In 2008, in response to the Great Financial Crisis, Satoshi Nakamoto released a whitepaper called “Bitcoin: A Peer-to-Peer Electronic Cash System”. What followed was the emergence of a movement that has ever since kept disputing the role of the banking sector and well-paid intermediaries. Of course, we are talking about Bitcoin, blockchain, and most importantly, the entire decentralized finance (DeFi) industry. While visionaries and tech-nerds hail it as the dawn of a more democratized future, critics, often superficially informed, decry the technology for its intangibility, pointless waste of energy, and vast carbon footprint. So what is this environmental debate all about? - Author: Elias Mendel
Before engaging in the aforementioned discussion, let us rewind and quickly look at the DeFi space itself. While Bitcoin is the most known cryptocurrency, with its aspiration to become the leading global payment system accessible to each and everyone, there have emerged plenty of other ambitious projects. In a nutshell, DeFi describes a movement striving to develop a new financial system that does not rely on any “too big to fail” institutions, intermediaries and central authorities, that is open to anyone.
At its core is the blockchain technology, a decentralized way of storing data into blocks by distributing numerous copies of it among a peer-to-peer network, secured through cryptography. In order to allow for this technology to offer more functionalities than mere payment transactions, projects like Ethereum - the backbone of DeFi - or Cardano incorporate extensive Smart Contract functionalities, which make it possible to map more complex business models on a blockchain as well.
A key issue any digital currency has to face is the so-called double spending problem. As the money only exists virtually, who is to prevent a malicious party from simultaneously spending the very same unit of currency more than once?. Blockchains rely on a consensus mechanism specifically designed to stave off attacks like this. The two major ones are proof of stake (PoS) and proof of work (PoW).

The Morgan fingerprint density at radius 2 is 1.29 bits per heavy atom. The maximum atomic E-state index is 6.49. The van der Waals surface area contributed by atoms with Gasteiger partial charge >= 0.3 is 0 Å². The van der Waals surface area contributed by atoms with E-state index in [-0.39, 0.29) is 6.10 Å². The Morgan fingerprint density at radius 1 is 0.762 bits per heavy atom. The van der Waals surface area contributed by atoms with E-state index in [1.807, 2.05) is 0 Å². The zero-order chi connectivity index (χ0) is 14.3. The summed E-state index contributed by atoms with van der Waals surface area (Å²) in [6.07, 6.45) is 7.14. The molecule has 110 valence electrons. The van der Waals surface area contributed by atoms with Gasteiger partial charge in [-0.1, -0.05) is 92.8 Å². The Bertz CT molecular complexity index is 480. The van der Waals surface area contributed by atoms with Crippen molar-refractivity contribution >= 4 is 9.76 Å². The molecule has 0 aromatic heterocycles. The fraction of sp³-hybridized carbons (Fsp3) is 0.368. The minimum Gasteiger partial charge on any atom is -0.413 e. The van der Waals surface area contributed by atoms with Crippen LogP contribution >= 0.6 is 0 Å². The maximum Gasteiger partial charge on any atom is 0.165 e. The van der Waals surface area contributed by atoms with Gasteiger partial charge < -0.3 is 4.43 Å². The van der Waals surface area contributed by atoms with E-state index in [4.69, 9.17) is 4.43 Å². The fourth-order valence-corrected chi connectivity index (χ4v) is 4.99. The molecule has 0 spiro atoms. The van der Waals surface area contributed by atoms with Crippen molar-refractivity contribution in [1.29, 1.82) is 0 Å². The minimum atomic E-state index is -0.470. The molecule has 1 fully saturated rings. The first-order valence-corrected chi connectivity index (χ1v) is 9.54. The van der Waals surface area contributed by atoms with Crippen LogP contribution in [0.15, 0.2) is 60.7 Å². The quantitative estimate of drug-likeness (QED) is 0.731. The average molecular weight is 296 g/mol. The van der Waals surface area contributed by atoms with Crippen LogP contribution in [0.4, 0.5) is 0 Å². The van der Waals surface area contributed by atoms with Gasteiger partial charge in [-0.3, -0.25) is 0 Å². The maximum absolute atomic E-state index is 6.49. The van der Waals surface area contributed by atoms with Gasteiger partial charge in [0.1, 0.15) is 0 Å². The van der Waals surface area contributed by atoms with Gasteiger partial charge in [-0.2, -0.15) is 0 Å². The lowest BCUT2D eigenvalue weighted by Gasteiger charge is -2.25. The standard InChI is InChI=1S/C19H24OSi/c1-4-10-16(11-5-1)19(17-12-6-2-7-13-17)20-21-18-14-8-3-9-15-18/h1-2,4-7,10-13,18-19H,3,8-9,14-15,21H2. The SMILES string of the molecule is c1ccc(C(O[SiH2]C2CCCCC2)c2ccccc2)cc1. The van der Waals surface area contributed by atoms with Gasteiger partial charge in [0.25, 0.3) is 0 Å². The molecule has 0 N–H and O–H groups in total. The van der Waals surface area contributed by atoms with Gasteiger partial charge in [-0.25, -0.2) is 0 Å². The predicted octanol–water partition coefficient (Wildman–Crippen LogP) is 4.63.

Proof of stake is built upon validators that verify transactions and add new blocks. Validators have a significant stake in the project’s native coin, and hence it is assumed that consciously weakening the network by including fraudulent transactions is not likely to occur, since it would result in the validators losing their staked funds. This mechanism consumes very little energy, and is thus considered fairly environmentally friendly, even amongst critics.
On the other hand, there is proof of work, which requires “miners” who are responsible for adding blocks and keeping the network secured, to solve complex mathematical problems by sacrificing substantial amounts of energy and computational power. That way, they are calculating quintillions of hashes - a mathematical function that converts any input into an encrypted output with a predetermined length - every second. This massive need of energy is supposed to deter network participants from acting maliciously by tampering with the transactions history.
And it is exactly this huge amount of energy that is often deemed a fatal flaw in the likes of Ethereum and Bitcoin, preventing them from becoming even more adopted. But before coming to hasty conclusions, let us take a look at some crucial metrics.
Figure 1: Annual GHG Emissions of Ethereum, Bitcoin, and more
A further argument made on occasion is that the banking system serves way more people, so it is acceptable if they emit more carbonic acid. To scrutinize this, let us make a simple calculation.
As of 2021, at least 300 million people use cryptocurrencies in one way or another:
109 / 300 = 0.36
That means each user on average is responsible for roughly ⅓ of a ton of carbon released into the atmosphere.
If we compare this (assuming about 4 billion people make use of banking services) with
1,368 / 4,000 = 0.34
we see that the numbers hardly differ.